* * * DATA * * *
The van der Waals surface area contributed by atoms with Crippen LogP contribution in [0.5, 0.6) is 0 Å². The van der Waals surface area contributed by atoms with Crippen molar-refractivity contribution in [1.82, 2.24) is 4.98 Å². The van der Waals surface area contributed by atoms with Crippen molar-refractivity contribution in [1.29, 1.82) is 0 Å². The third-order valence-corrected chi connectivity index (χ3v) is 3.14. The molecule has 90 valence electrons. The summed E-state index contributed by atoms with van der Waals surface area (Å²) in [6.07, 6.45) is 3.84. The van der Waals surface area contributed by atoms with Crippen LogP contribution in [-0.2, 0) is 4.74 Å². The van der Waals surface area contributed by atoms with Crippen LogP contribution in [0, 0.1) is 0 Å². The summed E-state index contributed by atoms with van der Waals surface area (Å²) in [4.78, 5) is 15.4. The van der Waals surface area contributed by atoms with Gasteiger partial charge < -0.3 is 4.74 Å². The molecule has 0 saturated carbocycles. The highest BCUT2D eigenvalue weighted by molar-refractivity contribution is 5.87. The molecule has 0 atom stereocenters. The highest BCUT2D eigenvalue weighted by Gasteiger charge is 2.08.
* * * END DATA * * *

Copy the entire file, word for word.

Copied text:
The van der Waals surface area contributed by atoms with Crippen LogP contribution in [0.5, 0.6) is 0 Å². The van der Waals surface area contributed by atoms with Crippen molar-refractivity contribution in [1.82, 2.24) is 4.98 Å². The van der Waals surface area contributed by atoms with Crippen molar-refractivity contribution in [1.29, 1.82) is 0 Å². The third-order valence-corrected chi connectivity index (χ3v) is 3.14. The molecule has 90 valence electrons. The summed E-state index contributed by atoms with van der Waals surface area (Å²) in [6.07, 6.45) is 3.84. The van der Waals surface area contributed by atoms with Crippen LogP contribution in [-0.2, 0) is 4.74 Å². The van der Waals surface area contributed by atoms with Crippen LogP contribution in [0, 0.1) is 0 Å². The summed E-state index contributed by atoms with van der Waals surface area (Å²) in [4.78, 5) is 15.4. The van der Waals surface area contributed by atoms with Gasteiger partial charge < -0.3 is 4.74 Å². The molecule has 0 saturated carbocycles. The highest BCUT2D eigenvalue weighted by molar-refractivity contribution is 5.87. The molecule has 0 atom stereocenters. The highest BCUT2D eigenvalue weighted by Gasteiger charge is 2.08.